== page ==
NAIROBI, Kenya (AP) — Visiting one of Nairobi's many shantytowns on Friday, Pope Francis denounced conditions slum-dwellers are forced to live in, saying access to safe water is a basic human right and that everyone should have dignified, adequate housing.
Residents of the Kangemi slum lined the mud streets to welcome Francis, standing alongside goats and hens outside the corrugated tin-roofed shacks where many of the shantytown's small businesses operate: beauty parlors, cellphone "top-up" shops and storefront evangelical churches.
Those lucky enough to score a spot at St. Joseph's parish erupted in cheers and hymns when Francis arrived, ululating and waving paper flags printed with his photo and the "Kariba Kenya" welcome that has been ubiquitous on the pope's first-ever visit to Africa.
In remarks to the crowd, Francis insisted that everyone should have access to water, a basic sewage system, garbage collection, electricity as well as schools, hospitals and sport facilities.
"To deny a family water, under any bureaucratic pretext whatsoever, is a great injustice, especially when one profits from this need," he said.
Francis, known as the "slum pope" for his ministry in Buenos Aires' shantytowns, has frequently insisted on the need for the three "Ls" — land, labor and lodging — and on Friday he focused on lodging as a critical issue facing the world amid rapid urbanization that is helping to upset Earth's delicate ecological balance.
Kangemi is one of 11 slums dotting Nairobi, East Africa's largest city, and is home to about 50,000 people. The U.N. Habitat program says some 60 percent of Nairobi's population lives on just 6 percent of the city's residential land in these unofficial settlements lacking basic sanitation or regular running water.
Francis denounced the practice of private corporations grabbing land illegally, depriving schools of their playgrounds and forcing the poor into ever more tightly packed slums, where violence and addiction are rampant.
In January, police tear-gassed schoolchildren demonstrating against the removal of their school's playground, which has been allegedly grabbed by powerful people. After an outcry, the Kenyan government declared the playground the property of the school.
"These are wounds inflicted by minorities who cling to power and wealth, who selfishly squander while a growing majority is forced to flee to abandoned, filthy and run-down peripheries," Francis said.
Francis told the residents that people forced to live in slums actually share values that wealthier neighborhoods can learn from: solidarity and looking out for one another. But he said it was unjust that entire families are forced to live in unfit housing, often at exorbitant prices.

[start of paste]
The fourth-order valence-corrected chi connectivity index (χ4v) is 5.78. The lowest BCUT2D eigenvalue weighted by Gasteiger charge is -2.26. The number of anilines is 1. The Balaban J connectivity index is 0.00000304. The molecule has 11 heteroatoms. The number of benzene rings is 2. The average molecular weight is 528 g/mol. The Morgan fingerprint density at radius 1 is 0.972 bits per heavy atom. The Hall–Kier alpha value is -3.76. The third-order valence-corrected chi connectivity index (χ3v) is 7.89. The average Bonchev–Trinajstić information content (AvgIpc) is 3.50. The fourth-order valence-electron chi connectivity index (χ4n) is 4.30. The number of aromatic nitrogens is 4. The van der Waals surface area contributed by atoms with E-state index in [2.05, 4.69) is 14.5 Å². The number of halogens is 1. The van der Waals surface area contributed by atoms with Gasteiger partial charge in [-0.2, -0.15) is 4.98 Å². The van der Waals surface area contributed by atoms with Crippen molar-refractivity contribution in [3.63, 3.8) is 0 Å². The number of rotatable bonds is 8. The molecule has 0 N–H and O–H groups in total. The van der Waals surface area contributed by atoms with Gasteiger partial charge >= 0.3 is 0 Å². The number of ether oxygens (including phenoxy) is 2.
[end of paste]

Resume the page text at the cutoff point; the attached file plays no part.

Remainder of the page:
He called for a "respectful urban integration" with concrete initiatives to provide good quality housing for all.
His message was welcomed by residents of Kangemi, who said the city only pipes in water three days a week, Tuesday through Thursday, but it's not safe to drink. Garbage collection goes to only those who can pay for it.
"Some people don't have toilets in their homes," said Emily Night, a mother of two who works at the St. Joseph's HIV counseling program. "Those that do, maybe 50 people are using it!"
Things aren't much better in nearby Kibera.
"It's difficult. There is no water. We drink well water," said Rebecca Nanzala, who attended the pope's visit with the youngest of her three children, 2-year-old Mary. "Some treat it, some don't."
Francis raised the issue of environmental deterioration in cities in his landmark encyclical "Praise Be," saying many megacities today have simply become health threats, "not only because of pollution caused by toxic emissions but also as a result of urban chaos, poor transportation, and visual pollution and noise."
After the visit to Kangemi, Francis received a rock-star welcome at Kasarani stadium, where he zoomed around the track in his open-sided popemobile to the delight of the crowd. The stadium was so packed with the faithful that many more stood outside, unable to enter.
As he tends to do when surrounded by young people, Francis ditched his prepared speech and spoke off-the-cuff at length about problems Kenyan young people are facing, including the temptation to go the way of Kenya's many corrupt officials and institutions or to go off and join an extremist group.
Francis told the crowd that the way to prevent the young from being radicalized is to give them an education and a job.
"If a young person has no work, what kind of a future does he or she have? That's where the idea of being recruited comes from," he said.
Kenyans make up the largest contingent of foreign fighters in the Somali based al-Qaida-linked extremist group al-Shabab, which has staged attacks in Kenya.
Francis also urged the kids to resist the temptation of corruption, saying it's like sugar: You develop a taste for it but it's ultimately terrible for you.
After meeting with Kenya's bishops, Francis headed to Uganda for the second leg of his trip.
On Sunday, he is due to arrive in the Central African Republic.